Abriss des Palastes der Republik

Subject area

Heritage Constructions and Canon Formations in Art, Literature and Architecture

Cultural heritage is not a constant essential property, but rather a social construction subject to continuous change. The question of what should qualify as cultural heritage has been negotiated anew again and again throughout history, and has often sparked altercations in academia and society. Even today, cultural heritage — especially in the context of post-colonial discussions and claims — remains a highly topical and contested subject.

Definitions of heritage go hand in hand with processes of cultural canon building, which are often determined not by opinions drawn from a broad societal base, but frequently also through authoritarian orders that can remain operative over centuries. This subject area focuses on heritage constructions and canon formations in art, literature, music and architecture. It pays particular attention to the underlying processes of negotiation, in which academia, society and politics all play a part.

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Research topics

BELLUM ET ARTES. Cooperation and exhibition projec

Together with twelve partners from seven countries, the research and exhibition project examines and presents the effects of the Thirty Years' War on the arts, artists and their patrons in Central Europe.

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Canon Constructions

Canons of literature and art created in 19th- and 20th-century Eastern Europe fulfill a complementary double function of aesthetical-cultural representation and community-anchored identification. What mechanisms determine the construction of canons, and how can we describe this canon’s initial and continuing effects?

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Heritage without Inheritors

The eastern half of Europe is a clearer example than almost any other part of the world that cultural goods that are at first pushed aside as the relics of an unwelcome past can with time be adopted as heritage. The case studies examine these processes, drawing a line from the 19th century to the present.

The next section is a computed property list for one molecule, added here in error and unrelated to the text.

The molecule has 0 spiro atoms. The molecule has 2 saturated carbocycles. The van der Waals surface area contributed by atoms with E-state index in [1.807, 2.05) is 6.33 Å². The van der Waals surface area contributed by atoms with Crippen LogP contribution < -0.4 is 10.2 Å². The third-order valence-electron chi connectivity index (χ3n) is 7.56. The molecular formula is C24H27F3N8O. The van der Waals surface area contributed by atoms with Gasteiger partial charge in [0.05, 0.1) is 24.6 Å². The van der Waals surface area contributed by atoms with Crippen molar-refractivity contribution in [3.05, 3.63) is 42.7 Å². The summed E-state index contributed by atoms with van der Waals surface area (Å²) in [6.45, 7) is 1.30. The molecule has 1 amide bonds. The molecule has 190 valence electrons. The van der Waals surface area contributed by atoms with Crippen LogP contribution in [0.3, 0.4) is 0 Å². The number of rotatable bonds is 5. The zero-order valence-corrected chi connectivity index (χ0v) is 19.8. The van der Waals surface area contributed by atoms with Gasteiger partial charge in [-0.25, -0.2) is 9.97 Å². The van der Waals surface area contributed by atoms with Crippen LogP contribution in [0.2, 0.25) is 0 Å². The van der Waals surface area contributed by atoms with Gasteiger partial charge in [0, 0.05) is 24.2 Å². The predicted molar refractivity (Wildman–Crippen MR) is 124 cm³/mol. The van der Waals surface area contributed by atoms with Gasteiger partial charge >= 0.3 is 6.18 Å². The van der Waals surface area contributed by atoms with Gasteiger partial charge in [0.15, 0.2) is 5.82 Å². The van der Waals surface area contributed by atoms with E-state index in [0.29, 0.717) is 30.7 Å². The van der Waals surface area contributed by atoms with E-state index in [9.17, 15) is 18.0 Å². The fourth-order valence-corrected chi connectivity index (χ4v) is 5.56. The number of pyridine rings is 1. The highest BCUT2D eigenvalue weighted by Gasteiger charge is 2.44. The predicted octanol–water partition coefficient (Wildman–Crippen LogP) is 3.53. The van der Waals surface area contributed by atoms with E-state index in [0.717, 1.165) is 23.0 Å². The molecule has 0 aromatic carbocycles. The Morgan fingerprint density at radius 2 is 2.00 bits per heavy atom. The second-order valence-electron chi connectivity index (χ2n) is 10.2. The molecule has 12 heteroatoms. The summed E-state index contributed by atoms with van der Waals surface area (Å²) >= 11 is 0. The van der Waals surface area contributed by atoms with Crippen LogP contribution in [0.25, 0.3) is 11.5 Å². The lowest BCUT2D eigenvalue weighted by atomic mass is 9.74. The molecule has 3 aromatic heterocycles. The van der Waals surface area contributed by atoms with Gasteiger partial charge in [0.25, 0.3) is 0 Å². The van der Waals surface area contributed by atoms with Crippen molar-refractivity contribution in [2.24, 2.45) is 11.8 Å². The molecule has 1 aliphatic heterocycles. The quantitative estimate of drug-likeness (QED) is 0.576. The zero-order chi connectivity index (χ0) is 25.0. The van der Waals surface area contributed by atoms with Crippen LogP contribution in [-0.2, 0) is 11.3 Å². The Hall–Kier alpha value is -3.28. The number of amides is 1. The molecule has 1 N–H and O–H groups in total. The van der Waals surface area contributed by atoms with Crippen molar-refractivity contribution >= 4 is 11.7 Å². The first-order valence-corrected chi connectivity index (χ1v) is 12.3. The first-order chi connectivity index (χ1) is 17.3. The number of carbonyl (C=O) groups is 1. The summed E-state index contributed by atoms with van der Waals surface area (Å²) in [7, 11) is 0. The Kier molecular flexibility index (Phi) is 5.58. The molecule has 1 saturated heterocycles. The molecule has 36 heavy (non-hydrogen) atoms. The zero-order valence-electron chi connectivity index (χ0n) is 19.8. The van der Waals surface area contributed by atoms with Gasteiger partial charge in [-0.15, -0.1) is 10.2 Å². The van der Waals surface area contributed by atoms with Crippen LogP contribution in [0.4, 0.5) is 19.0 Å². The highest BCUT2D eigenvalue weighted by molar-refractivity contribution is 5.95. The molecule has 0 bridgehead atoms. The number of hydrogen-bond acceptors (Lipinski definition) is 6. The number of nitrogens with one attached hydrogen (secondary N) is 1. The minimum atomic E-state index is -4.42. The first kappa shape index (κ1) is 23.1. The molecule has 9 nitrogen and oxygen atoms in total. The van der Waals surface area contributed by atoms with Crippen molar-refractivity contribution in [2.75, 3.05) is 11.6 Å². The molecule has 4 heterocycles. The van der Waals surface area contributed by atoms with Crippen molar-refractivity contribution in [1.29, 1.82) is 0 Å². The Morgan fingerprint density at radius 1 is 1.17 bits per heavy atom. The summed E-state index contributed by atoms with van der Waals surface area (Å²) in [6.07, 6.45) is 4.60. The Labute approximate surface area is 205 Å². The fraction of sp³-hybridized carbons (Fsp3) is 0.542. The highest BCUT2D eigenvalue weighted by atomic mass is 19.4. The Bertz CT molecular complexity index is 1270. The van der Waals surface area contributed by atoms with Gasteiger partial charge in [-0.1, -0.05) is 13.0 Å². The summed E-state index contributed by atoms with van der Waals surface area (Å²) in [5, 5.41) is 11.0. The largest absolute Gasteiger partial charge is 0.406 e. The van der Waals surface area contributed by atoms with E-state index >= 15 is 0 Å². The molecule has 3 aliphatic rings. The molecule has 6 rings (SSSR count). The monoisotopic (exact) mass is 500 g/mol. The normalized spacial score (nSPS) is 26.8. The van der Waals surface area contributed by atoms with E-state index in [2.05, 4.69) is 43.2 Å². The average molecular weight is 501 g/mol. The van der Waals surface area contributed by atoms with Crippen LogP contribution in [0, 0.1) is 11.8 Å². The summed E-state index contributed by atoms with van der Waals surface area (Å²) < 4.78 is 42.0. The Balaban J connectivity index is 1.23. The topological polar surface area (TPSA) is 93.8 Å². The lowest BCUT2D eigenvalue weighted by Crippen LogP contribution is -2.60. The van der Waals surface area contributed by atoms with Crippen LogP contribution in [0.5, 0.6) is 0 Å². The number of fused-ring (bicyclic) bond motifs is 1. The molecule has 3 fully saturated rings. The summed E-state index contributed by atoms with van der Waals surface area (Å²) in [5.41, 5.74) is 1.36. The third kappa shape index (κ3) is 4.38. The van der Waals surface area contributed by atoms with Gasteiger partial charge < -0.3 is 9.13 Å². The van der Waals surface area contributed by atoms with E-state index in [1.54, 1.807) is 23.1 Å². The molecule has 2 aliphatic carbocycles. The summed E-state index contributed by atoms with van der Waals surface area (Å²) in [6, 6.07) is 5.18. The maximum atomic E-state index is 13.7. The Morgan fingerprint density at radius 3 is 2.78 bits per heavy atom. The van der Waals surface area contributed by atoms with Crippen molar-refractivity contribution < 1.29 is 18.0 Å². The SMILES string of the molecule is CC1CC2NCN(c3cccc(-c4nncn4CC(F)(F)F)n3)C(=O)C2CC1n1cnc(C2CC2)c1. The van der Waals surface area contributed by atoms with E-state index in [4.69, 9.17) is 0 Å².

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Imagining Cultural Heritage in Soviet Russia

The project investigates social and cultural meanings of tangible cultural heritage among restorers, volunteers, and architects who worked with or were influenced by ancient Russian monuments in the 1960s–1980s Soviet Russia.

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Re-thinking Socialist Architectural Legacy

Sponsored by the Federal Ministry of Education and Research

The Soviet Union’s most ambitious urban and social experiments included the construction of new »socialist cities«. When state socialism came to an end, this legacy underwent profound transformations. This study throws its spotlight on its changing perception in the context of local identities and the national narrative.

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The invention of Tradition: Kyiv Metropolia (1596-1720)

Logo gefördert durch DFG Deutsche Forschungsgemeinschaft

At the end of the 16th and throughout the 17th century, a process of »invention« of the Kyiv historiographical, hagiographic and polemical tradition took place which was regarded as the return to the »ancient times« and the original sources.

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The Lost City of Ani

The capital of the mediaeval Armenian Kingdom, Ani, has symbolised Armenian statehood over the centuries. A quintessentially »lost« city in the Armenian imagination and beyond, Ani has evolved from a real into an imagined place. The research project addresses the complexity of configurations generated by the »lost city« of Ani by exploring them from multiple perspectives and in an interdisciplinary manner:

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